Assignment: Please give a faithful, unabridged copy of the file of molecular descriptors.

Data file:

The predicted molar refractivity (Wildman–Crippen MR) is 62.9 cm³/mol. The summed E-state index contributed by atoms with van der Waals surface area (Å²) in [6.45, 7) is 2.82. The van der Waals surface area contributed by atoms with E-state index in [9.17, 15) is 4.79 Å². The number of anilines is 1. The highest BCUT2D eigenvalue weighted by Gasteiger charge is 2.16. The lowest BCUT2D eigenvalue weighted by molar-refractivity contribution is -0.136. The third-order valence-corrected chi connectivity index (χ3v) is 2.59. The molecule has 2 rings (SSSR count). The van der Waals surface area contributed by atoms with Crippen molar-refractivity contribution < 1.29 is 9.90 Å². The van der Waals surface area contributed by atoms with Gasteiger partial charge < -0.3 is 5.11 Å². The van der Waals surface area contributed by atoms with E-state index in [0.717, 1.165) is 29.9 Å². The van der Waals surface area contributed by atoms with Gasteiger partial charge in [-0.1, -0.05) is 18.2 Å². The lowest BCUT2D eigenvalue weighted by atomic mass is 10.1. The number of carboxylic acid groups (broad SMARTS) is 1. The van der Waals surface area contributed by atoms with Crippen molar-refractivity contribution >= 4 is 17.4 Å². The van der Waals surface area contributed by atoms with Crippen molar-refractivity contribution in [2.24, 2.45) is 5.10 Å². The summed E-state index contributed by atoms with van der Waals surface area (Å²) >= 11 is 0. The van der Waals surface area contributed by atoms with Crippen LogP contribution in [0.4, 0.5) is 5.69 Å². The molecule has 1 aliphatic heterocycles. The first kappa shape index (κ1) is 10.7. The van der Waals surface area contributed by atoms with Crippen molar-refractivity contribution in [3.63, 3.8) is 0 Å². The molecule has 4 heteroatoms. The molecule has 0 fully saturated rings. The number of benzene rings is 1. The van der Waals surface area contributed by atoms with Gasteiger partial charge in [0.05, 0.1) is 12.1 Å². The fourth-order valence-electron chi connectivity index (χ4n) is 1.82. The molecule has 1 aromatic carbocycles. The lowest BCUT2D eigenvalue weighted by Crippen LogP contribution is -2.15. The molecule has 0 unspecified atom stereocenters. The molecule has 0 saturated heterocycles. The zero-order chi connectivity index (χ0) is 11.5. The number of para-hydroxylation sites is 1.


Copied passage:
The predicted molar refractivity (Wildman–Crippen MR) is 62.9 cm³/mol. The summed E-state index contributed by atoms with van der Waals surface area (Å²) in [6.45, 7) is 2.82. The van der Waals surface area contributed by atoms with E-state index in [9.17, 15) is 4.79 Å². The number of anilines is 1. The highest BCUT2D eigenvalue weighted by Gasteiger charge is 2.16. The lowest BCUT2D eigenvalue weighted by molar-refractivity contribution is -0.136. The third-order valence-corrected chi connectivity index (χ3v) is 2.59. The molecule has 2 rings (SSSR count). The van der Waals surface area contributed by atoms with Crippen molar-refractivity contribution < 1.29 is 9.90 Å². The van der Waals surface area contributed by atoms with Gasteiger partial charge < -0.3 is 5.11 Å². The van der Waals surface area contributed by atoms with E-state index in [0.717, 1.165) is 29.9 Å². The van der Waals surface area contributed by atoms with Gasteiger partial charge in [-0.1, -0.05) is 18.2 Å². The lowest BCUT2D eigenvalue weighted by atomic mass is 10.1. The number of carboxylic acid groups (broad SMARTS) is 1. The van der Waals surface area contributed by atoms with Crippen molar-refractivity contribution >= 4 is 17.4 Å². The van der Waals surface area contributed by atoms with Crippen molar-refractivity contribution in [2.24, 2.45) is 5.10 Å². The summed E-state index contributed by atoms with van der Waals surface area (Å²) >= 11 is 0. The van der Waals surface area contributed by atoms with Crippen LogP contribution in [0.4, 0.5) is 5.69 Å². The molecule has 1 aliphatic heterocycles. The first kappa shape index (κ1) is 10.7. The van der Waals surface area contributed by atoms with Crippen molar-refractivity contribution in [3.63, 3.8) is 0 Å². The molecule has 4 heteroatoms. The molecule has 0 fully saturated rings. The number of benzene rings is 1. The van der Waals surface area contributed by atoms with Gasteiger partial charge in [0.05, 0.1) is 12.1 Å². The fourth-order valence-electron chi connectivity index (χ4n) is 1.82. The molecule has 1 aromatic carbocycles. The lowest BCUT2D eigenvalue weighted by Crippen LogP contribution is -2.15. The molecule has 0 unspecified atom stereocenters. The molecule has 0 saturated heterocycles. The zero-order chi connectivity index (χ0) is 11.5. The number of para-hydroxylation sites is 1.